As a sports surgeon, meniscal injuries are one of the most common reasons people come to see me. The meniscus is a cartilage cushion layer that acts as an important shock absorber in the knee. This is crucial for the protection of the cartilage in the knee joint.
Meniscus injuries are common and lead to more than 800,000 surgeries every year in the U.S. Meniscal tears can come in a variety of flavors: from the athlete with a traumatic injury involving other ligaments to a more chronic, isolated degenerative tear in older populations.
If you have a meniscus tear, you’ll likely experience pain and swelling in the knee, especially with twisting motions. These tears can be managed in a variety of ways depending on the type of tear, age and mechanism of injury.
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Unfortunately, due to its poor blood supply, meniscal tissue does not heal well, making it all the more important to prevent these injuries from happening in the first place. While traumatic tears are to a certain degree unavoidable, there are things that can be done to lower your risk of tears.
1. Strengthen your legs and core.
Maintaining strong legs and core muscles can reduce the pressure transferred through the meniscus. Take time to focus on different groups around the leg, including the quadriceps, hamstrings, abductors and adductors, as well as core musculature.
Remember to be patient—it takes time to build these muscles. Start with low weights and repetitions, and slowly build up from there.
2. Dynamic stretching.
It is important that prior to activities or athletic participation, you take the time to activate all muscle groups and joints appropriately. This will not only reduce your risk of injury during activity but will also decrease your soreness afterwards.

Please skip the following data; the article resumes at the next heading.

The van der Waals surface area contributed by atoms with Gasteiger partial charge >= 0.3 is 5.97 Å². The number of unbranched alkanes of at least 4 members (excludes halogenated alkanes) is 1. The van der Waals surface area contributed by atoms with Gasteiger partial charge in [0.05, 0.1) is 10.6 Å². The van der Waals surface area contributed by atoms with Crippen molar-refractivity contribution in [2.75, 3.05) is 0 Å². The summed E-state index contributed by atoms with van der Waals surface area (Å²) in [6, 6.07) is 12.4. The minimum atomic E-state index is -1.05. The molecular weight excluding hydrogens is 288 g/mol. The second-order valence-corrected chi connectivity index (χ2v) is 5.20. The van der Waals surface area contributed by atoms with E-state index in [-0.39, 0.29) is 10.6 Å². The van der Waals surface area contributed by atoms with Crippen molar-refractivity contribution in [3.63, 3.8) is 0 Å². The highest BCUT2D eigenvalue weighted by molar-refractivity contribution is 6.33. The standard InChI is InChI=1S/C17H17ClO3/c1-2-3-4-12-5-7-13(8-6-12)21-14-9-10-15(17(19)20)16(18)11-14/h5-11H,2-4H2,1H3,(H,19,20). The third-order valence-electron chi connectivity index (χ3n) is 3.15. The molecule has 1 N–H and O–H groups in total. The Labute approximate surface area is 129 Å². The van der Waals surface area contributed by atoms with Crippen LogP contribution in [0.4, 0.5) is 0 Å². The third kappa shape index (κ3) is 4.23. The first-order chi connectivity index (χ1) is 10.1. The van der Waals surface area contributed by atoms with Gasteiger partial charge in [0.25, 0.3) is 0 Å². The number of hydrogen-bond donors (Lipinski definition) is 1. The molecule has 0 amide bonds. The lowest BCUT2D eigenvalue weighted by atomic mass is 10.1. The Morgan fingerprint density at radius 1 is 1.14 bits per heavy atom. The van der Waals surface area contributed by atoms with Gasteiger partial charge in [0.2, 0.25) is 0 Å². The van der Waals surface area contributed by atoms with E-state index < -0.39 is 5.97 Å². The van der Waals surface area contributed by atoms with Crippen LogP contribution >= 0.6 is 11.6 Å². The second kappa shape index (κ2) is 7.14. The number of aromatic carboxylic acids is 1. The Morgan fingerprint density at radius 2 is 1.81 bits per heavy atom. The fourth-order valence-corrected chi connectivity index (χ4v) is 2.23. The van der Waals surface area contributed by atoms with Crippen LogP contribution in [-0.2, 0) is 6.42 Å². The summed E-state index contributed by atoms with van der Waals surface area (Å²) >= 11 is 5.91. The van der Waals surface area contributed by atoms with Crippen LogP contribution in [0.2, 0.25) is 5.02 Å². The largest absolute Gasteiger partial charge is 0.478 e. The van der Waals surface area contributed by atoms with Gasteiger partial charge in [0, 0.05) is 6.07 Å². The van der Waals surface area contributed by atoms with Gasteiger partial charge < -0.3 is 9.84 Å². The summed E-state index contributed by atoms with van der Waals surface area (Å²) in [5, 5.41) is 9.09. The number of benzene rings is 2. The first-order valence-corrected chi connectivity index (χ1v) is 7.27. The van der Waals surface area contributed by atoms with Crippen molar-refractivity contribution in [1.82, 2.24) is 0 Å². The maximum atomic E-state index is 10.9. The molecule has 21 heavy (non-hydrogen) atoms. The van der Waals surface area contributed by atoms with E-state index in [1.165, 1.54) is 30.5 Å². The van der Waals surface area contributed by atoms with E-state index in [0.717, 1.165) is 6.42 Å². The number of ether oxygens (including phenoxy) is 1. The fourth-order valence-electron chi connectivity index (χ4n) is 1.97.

Dynamic stretching utilizes more movement-based stretching as opposed to traditional static stretches where certain positions are held. These movements mimic the movements that will be done in the activity or sport.
3. Listen to your knees.
When you have increased pain or symptoms, it is important to listen to your knees. You are at higher risk for injury when you are in pain or fatigued. Soreness after activity is normal and to be expected, but if you have persistent or sharp pain that does not improve, it is best to be evaluated by a sports medicine physician.
You want to start with the basics of rest, ice and anti-inflammatories, and avoid activities that may cause further damage.
4. Address other injuries.
People who have had anterior cruciate ligament (ACL) injuries without repair can be predisposed to an almost five times higher risk for meniscal injuries. The knee should be stabilized, particularly in younger and more active people. Even in those whose growth plates are still open, research has shown it is critical to repair the ACL to prevent secondary injuries.
If you find yourself with increasing pain, instability, catching or locking of your knee, schedule an evaluation by an orthopedic sports medicine physician who can help you move better.
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